Tire Derived Fuel
Tire Derived Fuel
Tire Derived Fuel (TDF) is processed from shredded scrap tires. Scrap tires could be mixed with coal or alternative solid fuels, such as wood or chemical wastes, to be burned in cement kilns, pulp paper mills, or power stations. Emissions from TDF are not very much different from other fossil fuels, as long as the combustion component is well managed.
Tired Derived Fuel has a high heating value. Therefore, scrap tires are considered a beneficial use, better to recover the energy from a tire rather than landfill it.
There are several advantages to using tires as fuel:
- Tires produce the same amount of energy like petroleum and 25% more energy than coal;
- The ash residues from TDF may contain lower heavy metals content than some coals;
- Results in lower NOx emissions when compared to many US coals, particularly the high-sulfur coals.
Scrap Tires in Cement Kilns
Millions of scrap tires per year are consumed as fuel in cement kilns. The cement plant burns scrap tires as fuel in kilns. The use of whole scrap tires as kiln fuel is possible for some design of kilns. The advantage is no shredding cost compared to tire chips.
Tire Derived Fuel in Pulp Paper Mills
Pulp paper mills have large boilers, that are used to supply energy for making paper. This energy is normally supplied by pulp and wood waste, however, heat values and moisture content are not constant. Therefore, the mills often add-on other fuels, such as Diesel or TDF, to stable the operation.
Tire Derived Fuel in Power Stations
In the power industry, boilers typically burn coal to generate electricity. TDF is often used as an extra fuel because of its higher heating value, lower NOx emissions, and competitive cost as compared to coal. Cyclone boilers are the most used of all the power boilers for burning TDF because no changes to be made to the boiler itself which reduces the capital investment.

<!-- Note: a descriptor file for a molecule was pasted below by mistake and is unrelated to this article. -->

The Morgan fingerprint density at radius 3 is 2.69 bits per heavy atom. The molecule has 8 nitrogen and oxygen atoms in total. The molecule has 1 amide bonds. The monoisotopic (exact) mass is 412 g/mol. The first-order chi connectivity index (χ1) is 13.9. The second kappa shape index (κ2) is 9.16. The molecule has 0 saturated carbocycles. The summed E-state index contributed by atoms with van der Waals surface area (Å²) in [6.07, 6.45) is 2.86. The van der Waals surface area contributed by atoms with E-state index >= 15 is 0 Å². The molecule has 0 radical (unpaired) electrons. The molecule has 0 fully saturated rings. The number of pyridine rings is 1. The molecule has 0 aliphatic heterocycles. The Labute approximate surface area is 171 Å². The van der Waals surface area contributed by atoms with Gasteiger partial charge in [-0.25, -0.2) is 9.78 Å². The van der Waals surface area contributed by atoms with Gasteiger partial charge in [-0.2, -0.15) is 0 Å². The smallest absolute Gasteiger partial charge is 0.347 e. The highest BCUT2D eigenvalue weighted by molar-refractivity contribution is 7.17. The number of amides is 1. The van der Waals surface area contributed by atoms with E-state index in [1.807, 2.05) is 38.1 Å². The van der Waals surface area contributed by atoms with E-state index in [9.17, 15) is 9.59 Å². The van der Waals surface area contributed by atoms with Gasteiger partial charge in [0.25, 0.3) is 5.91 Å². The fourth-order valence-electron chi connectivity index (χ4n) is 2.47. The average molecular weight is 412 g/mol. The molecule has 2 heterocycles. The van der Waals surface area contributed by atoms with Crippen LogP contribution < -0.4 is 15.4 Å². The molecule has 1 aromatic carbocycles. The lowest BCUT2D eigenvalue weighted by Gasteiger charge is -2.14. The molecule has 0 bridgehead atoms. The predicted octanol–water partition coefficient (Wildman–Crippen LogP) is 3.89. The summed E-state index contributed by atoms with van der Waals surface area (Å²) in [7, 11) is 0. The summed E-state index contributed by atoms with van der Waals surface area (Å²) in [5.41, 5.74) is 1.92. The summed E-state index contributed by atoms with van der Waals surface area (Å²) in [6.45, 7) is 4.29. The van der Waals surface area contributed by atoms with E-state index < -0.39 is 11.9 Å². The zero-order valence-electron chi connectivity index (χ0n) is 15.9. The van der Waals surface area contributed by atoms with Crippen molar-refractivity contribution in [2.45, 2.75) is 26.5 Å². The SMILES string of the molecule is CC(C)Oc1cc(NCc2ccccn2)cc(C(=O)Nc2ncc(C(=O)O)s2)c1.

Tired Derived Oil in Industrial Boilers
Many industrial facilities are using Tire Derived Oil (TDO) in their boilers to supplement their fuel usage. Industrial boilers are smaller and typically use a variety of fuels.
Other application areas of Tire Derived Oil
Typical industrial application of TDO as a fuel to generate and power:
- Hot water generators
- Hot air generators / Steam boiler
- Thermic fluid heater / Thermal oil heater
TDO combustion for heat is the most simple and straightforward application.
TDO can replace both heavy and light fuel oil (LFO).
TDO co-combustion in an industrial, natural gas-fired power station has been successfully demonstrated.
With additional equipment, TDO can be further processed to give a Diesel and Gasoline equivalent fuel, which can be used in Electric Generators and Diesel Pumps. Its to be mixed with 50% Diesel.
Benefits of using Tire Derived Oil
- TDO reduces the number of fossil fuels that would otherwise be consumed.
- TDO is less expensive than fossil fuels.
- TDO is renewable and locally produced from organic waste.
- TDO can be stored and transported similarly to petroleum-based products.
- TDO is greenhouse gas neutral and can generate carbon dioxide credits.
- TDO generates lower NOx emission than Light Fuel Oil in gas turbines and Diesel in stationary diesel engines.
Analytical Report of Tire Derived Oil
TDO standard analytical report:
- Density at 15°C = 0.9156 kg/L
- Kinematic Viscosity at 40 °C = 3.081 mm²/s
- Kinematic Viscosity at 50 °C = 2.982 mm²/s
- Flash Point = <40 °C
- Pour Point = -30 °C
- Carbon Residue = 0.28 % (m/m)
- Ash = <0.001 mass %
- Water by Distillation = <0.05 % (V/V)
- Sulfur = 0.824 mass %